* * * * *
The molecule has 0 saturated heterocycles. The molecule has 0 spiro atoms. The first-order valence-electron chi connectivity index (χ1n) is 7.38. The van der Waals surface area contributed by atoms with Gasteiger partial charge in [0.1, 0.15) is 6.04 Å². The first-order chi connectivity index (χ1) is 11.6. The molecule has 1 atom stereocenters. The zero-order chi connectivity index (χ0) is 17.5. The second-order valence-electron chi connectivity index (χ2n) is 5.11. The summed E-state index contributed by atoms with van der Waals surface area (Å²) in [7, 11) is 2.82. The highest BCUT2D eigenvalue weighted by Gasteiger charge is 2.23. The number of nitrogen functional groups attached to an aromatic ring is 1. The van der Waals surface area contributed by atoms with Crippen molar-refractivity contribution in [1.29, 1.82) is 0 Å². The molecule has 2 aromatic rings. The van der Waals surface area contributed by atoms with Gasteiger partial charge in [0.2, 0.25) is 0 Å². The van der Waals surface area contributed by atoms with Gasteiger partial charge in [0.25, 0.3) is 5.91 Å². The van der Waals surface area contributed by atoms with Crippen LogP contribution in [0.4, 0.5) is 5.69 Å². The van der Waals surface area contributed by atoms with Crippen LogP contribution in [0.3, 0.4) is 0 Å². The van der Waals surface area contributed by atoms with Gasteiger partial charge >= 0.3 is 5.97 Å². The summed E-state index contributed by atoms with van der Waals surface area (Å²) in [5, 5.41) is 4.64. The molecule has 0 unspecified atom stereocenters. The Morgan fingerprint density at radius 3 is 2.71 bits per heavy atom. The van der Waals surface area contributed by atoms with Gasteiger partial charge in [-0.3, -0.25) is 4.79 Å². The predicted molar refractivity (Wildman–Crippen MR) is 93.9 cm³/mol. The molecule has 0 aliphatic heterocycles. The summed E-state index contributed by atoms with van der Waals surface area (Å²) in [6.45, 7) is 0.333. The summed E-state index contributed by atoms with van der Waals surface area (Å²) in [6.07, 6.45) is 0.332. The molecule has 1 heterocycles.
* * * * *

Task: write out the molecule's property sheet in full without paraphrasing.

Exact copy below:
The molecule has 0 saturated heterocycles. The molecule has 0 spiro atoms. The first-order valence-electron chi connectivity index (χ1n) is 7.38. The van der Waals surface area contributed by atoms with Gasteiger partial charge in [0.1, 0.15) is 6.04 Å². The first-order chi connectivity index (χ1) is 11.6. The molecule has 1 atom stereocenters. The zero-order chi connectivity index (χ0) is 17.5. The second-order valence-electron chi connectivity index (χ2n) is 5.11. The summed E-state index contributed by atoms with van der Waals surface area (Å²) in [7, 11) is 2.82. The highest BCUT2D eigenvalue weighted by Gasteiger charge is 2.23. The number of nitrogen functional groups attached to an aromatic ring is 1. The van der Waals surface area contributed by atoms with Crippen molar-refractivity contribution in [1.29, 1.82) is 0 Å². The molecule has 2 aromatic rings. The van der Waals surface area contributed by atoms with Gasteiger partial charge in [0.2, 0.25) is 0 Å². The van der Waals surface area contributed by atoms with Gasteiger partial charge in [0.25, 0.3) is 5.91 Å². The van der Waals surface area contributed by atoms with Crippen LogP contribution in [0.4, 0.5) is 5.69 Å². The van der Waals surface area contributed by atoms with Crippen LogP contribution in [0.3, 0.4) is 0 Å². The van der Waals surface area contributed by atoms with Gasteiger partial charge >= 0.3 is 5.97 Å². The summed E-state index contributed by atoms with van der Waals surface area (Å²) in [5, 5.41) is 4.64. The molecule has 0 unspecified atom stereocenters. The Morgan fingerprint density at radius 3 is 2.71 bits per heavy atom. The van der Waals surface area contributed by atoms with Gasteiger partial charge in [-0.3, -0.25) is 4.79 Å². The predicted molar refractivity (Wildman–Crippen MR) is 93.9 cm³/mol. The molecule has 0 aliphatic heterocycles. The summed E-state index contributed by atoms with van der Waals surface area (Å²) in [6.45, 7) is 0.333. The summed E-state index contributed by atoms with van der Waals surface area (Å²) in [6.07, 6.45) is 0.332. The molecule has 1 heterocycles.